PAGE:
Methodology/approach

An extensive literature search was conducted, and 78 peer-reviewed, qualitative studies on the experience of parenting a child with a disability were included in the sample. Themes were extracted from the reviewed literature and compared across decades.

Findings

The findings of the present review suggest that some aspects of the parenting experience have changed very little. In particular, parents continue to experience negative reactions such as stress and anomie, especially early in their children’s lives, and socially imposed barriers such as unhelpful professionals, and a lack of needed services continue to create problems and inspire an entrepreneurial response. In addition, stigmatizing encounters with others continue to be a common occurrence. In contrast to earlier decades, studies conducted in more recent years have begun to use the social model of disability as an analytic frame and also increasingly report that parents are questioning and challenging the concept of “normal” itself.

Social/practical implications

Additional improvements are needed in professional education and services to reduce the negative reactions experienced by parents of children with disabilities.

Originality/value of chapter

The findings of this meta-analysis can serve as a guide to future research on parenting children with disabilities.

Details

Disability and Intersecting Statuses
Type: Book
ISBN: 978-1-78350-157-1

Keywords

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Book part

Roy K. Smollan, Jonathan A. Matheny and Janet G. Sayers

Published studies of the relationships between personality, affect, and organizational change have been overwhelmingly quantitative, while clinical and psychodynamic…

Abstract

Published studies of the relationships between personality, affect, and organizational change have been overwhelmingly quantitative, while clinical and psychodynamic approaches have seldom dealt with the context of organizational change. We used semistructured interviews to explore the “middle ground”, by researching how participants in change believed aspects of their personalities contributed to their responses, particularly on an affective level. We found that traits such as openness to experience, resilience, pragmatism, change self-efficacy, and locus of control influenced participants' perceptions of how they reacted to organizational change. The findings point to the important role that qualitative research into personality can play in improving understanding of emotional responses to organizational change.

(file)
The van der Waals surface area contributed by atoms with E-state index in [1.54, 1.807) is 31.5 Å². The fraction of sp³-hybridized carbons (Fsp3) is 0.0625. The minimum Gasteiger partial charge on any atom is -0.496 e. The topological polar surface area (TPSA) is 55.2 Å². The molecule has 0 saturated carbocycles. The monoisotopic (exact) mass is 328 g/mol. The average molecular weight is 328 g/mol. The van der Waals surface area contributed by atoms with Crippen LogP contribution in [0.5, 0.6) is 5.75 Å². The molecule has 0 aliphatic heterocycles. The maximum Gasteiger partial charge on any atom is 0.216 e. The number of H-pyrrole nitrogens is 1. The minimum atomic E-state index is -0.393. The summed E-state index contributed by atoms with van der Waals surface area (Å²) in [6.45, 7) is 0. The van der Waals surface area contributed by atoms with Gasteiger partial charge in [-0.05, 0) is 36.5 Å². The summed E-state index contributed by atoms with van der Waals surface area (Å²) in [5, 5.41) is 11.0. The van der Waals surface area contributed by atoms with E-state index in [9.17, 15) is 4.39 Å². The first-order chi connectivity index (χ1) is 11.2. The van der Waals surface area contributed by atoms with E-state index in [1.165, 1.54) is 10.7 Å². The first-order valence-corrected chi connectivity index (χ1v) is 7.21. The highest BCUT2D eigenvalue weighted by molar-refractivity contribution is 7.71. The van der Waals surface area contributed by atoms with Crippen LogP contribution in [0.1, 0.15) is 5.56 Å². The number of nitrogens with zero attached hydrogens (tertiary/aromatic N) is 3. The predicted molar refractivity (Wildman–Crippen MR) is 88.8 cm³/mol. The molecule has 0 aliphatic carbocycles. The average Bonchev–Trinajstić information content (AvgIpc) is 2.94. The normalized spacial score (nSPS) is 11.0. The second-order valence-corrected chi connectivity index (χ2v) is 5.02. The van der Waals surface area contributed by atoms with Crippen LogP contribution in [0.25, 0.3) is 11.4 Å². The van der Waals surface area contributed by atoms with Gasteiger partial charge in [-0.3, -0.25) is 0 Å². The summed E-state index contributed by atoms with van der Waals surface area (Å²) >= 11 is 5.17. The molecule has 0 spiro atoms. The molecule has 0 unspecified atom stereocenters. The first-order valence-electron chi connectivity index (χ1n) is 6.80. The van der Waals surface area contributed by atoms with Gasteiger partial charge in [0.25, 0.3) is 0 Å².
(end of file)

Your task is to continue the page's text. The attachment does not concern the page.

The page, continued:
Details

Emotions and Organizational Dynamism
Type: Book
ISBN: 978-0-85724-177-1

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Article

Rebecca Checkley, Nick Hodge, Sue Chantler, Lisa Reidy and Katie Holmes

This paper focuses on accessing the experiences of three boys who are on the autism spectrum to identify what using a voice output communication aid (VOCA), within a…

Abstract

This paper focuses on accessing the experiences of three boys who are on the autism spectrum to identify what using a voice output communication aid (VOCA), within a classroom setting, means to them. The methods used to identify the boys' perspectives are described and evaluated. Establishing these through direct methods of engagement proved problematic but working with parents and school staff as ‘expert guides’ provided a rich insight into what using a VOCA appeared to mean to the boys. The findings suggest that using a computer‐based VOCA can be viewed by children with autism as a pleasurable and motivating activity. This technology also seems to offer the potential for a much broader developmental impact for these children than that currently recognised within the research literature.

Details

Journal of Assistive Technologies, vol. 4 no. 1
Type: Research Article
ISSN: 1754-9450

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Article

This new measure of consumer law of some forty‐odd sections, a short Act by present standards but as far‐reaching as any legislation since the war, establishes a code of…

Abstract

This new measure of consumer law of some forty‐odd sections, a short Act by present standards but as far‐reaching as any legislation since the war, establishes a code of conduct in commerce and trade which few will be able to ignore, from the manufacturer down to the counter‐hand. Operative from November 30th of this year, traders will require to urgently consider their sales practices, advertising, labelling and their trade descriptions; sales staff will need to be instructed in their new responsibilities. The new law is not just for consumer‐retailer transactions, but extends to trade between different branches of all trades, so that a retailer will be protected against misleading descriptions and misrepresentations by a manufacturer and the latter against misdescriptions of ingredients or components.

Details

British Food Journal, vol. 70 no. 6
Type: Research Article
ISSN: 0007-070X